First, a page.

Silly Mummy has words, so she will try to tell you about her own Dad (Grandad Grumps). Her clever, loving, strong, supportive, amazing Dad. Her Dad, who is always there for her, who has done so much for her, and who she loves more than she can say. Her Dad, the proud, doting – and very loved – Grandad.

Silly Mummy will also tell you about Grandad Pop, Silly Daddy’s Dad. Another strong and loving father, who taught Silly Daddy to be a father. A man who adores The Toddler and The Baby, and Silly Daddy; and who they adore in return.

This is a blog about the things The Toddler talks about, and these – the strong and loving daddies of our families – are (quite rightly) some of The Toddler’s favourite things to talk about (and some of The Baby’s favourite people to shout nonsense at).

Silly Mummy, The Toddler and The Baby wish a Happy Father’s Day* to the wonderful Silly Daddy, and to the two wonderful Dads who are now also wonderful Grandads. We love you very much.

(*’Happy Birthday!’ says The Toddler, confused by the presents.)

Ten Things Silly Mummy Has Actually Said

10 Things Silly Mummy Has Actually Said

  1. ‘The Toddler, don’t ride The Baby, please.’
  2. ‘The Baby doesn’t want a rhino on her head at the moment.’
  3. ‘Sweetheart, the little girl and her mummy don’t want to do the Hokey Cokey…No, we’re not doing the Hokey Cokey now…No: no “in out”.’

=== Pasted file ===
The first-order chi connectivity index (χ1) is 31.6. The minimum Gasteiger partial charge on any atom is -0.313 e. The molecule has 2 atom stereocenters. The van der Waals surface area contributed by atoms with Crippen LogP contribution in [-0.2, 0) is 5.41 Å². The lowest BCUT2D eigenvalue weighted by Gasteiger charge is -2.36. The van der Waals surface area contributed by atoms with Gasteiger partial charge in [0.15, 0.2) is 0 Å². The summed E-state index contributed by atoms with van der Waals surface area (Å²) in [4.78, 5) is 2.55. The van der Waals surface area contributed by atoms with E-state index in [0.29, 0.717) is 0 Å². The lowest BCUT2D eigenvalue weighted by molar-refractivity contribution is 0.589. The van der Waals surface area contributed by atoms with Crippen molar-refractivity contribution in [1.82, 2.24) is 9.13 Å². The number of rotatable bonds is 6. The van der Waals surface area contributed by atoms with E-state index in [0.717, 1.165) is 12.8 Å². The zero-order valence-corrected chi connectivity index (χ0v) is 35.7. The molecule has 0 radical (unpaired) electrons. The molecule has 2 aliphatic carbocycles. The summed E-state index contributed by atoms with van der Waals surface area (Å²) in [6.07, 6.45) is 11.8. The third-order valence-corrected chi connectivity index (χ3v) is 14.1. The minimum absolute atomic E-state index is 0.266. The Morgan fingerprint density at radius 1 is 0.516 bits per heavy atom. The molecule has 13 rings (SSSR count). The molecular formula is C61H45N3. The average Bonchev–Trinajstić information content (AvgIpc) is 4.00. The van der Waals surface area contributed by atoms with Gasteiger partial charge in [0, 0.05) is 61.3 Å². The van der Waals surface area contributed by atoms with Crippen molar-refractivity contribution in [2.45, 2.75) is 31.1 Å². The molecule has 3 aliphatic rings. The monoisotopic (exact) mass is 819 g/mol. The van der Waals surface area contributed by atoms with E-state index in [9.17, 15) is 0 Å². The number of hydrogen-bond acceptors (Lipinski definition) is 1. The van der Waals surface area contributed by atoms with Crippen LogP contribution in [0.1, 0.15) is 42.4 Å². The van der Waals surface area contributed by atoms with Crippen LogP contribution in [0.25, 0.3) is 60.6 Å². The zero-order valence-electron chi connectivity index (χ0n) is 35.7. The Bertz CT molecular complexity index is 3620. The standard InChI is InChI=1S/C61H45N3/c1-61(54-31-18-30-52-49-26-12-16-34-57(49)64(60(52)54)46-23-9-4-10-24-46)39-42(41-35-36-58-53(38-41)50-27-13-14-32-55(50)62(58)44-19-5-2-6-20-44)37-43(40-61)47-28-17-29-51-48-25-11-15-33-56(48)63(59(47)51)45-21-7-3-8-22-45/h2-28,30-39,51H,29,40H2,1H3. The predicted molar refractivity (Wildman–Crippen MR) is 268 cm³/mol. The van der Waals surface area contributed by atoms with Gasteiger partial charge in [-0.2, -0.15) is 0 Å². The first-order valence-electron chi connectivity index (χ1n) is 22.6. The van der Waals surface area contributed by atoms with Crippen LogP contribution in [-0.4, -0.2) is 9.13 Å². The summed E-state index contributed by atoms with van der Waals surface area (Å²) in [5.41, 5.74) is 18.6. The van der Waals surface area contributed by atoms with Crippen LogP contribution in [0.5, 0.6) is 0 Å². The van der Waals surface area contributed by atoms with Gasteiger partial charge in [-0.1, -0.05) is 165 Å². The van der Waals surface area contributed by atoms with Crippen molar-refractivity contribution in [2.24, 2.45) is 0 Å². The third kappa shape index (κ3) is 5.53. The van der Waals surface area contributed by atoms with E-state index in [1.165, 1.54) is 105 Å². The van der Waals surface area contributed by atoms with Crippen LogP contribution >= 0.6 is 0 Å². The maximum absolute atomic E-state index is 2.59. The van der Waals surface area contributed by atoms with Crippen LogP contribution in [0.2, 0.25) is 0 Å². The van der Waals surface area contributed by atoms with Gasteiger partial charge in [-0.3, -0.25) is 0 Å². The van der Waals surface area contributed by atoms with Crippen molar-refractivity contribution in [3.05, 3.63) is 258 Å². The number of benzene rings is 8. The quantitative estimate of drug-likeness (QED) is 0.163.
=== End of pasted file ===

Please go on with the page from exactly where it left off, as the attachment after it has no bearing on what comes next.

4. ‘You want to phone Grandad’s doggies? Doggies aren’t very good at phone calls.’
  5. ‘No, The Baby, you can’t chew the cat!’
  6. ‘Yes, it’s raisins on a bus. Where do you think they’re going?’
  7. ‘I can’t sing that, darling. That’s not a song, it’s a hot air balloon.’
  8. ‘The cat doesn’t want a plastic banana, a toy remote, a spoon, or a small fluffy dinosaur, thank you, The Toddler.’
  9. ‘What’s that noisy? Well, that would be your bottom.’
  10. ‘Don’t wipe the cat. She doesn’t like it.’

See also: Ten (More) Things Silly Mummy Has Actually Said

Batman Is Dave

Batman Is DaveThis post is just a quick update for readers of the ‘Batman’ ( and ‘Hello Dave? Is that Dave?’ ( posts. There was obviously an important issue left unresolved by those posts, and we all know what it was. Well, no more. The Toddler has now confirmed: Batman is Dave.

At approximately 7pm this evening, the news came in. The Toddler delivered the announcement: ‘Batman Dave! Batman Dave!’

There is a Dave in every workplace, and the Batcave is clearly no exception. ‘Hello, Dave…To the Bat-abile, Dave!’


FishingThe Toddler is going fishing. We can tell because she has a broomstick. What? Surely you’ve heard of the Toddler-Fish Quidditch World Series?

The Toddler, brandishing her black and purple broomstick from when she was a witch at Halloween, is yelling, ‘Fishing! Going fishing!’ Perhaps she means witching? She’s going witching?

‘The Toddler is wanting fishing. Stay there, Mummy. One minute.’ The Toddler and her broomstick head into the hallway, where she can be heard chattering away: ‘Fishing. Water. Boats. The Toddler is going fishing. Fishing. Fishing. Fishing. Fishing.’

Silly Mummy peers out. Yes, The Toddler is indeed using the broomstick like a fishing rod. She definitely means fishing. Where has she learnt about fishing? Based on the choice of fishing rods, Silly Mummy is guessing Hogwarts.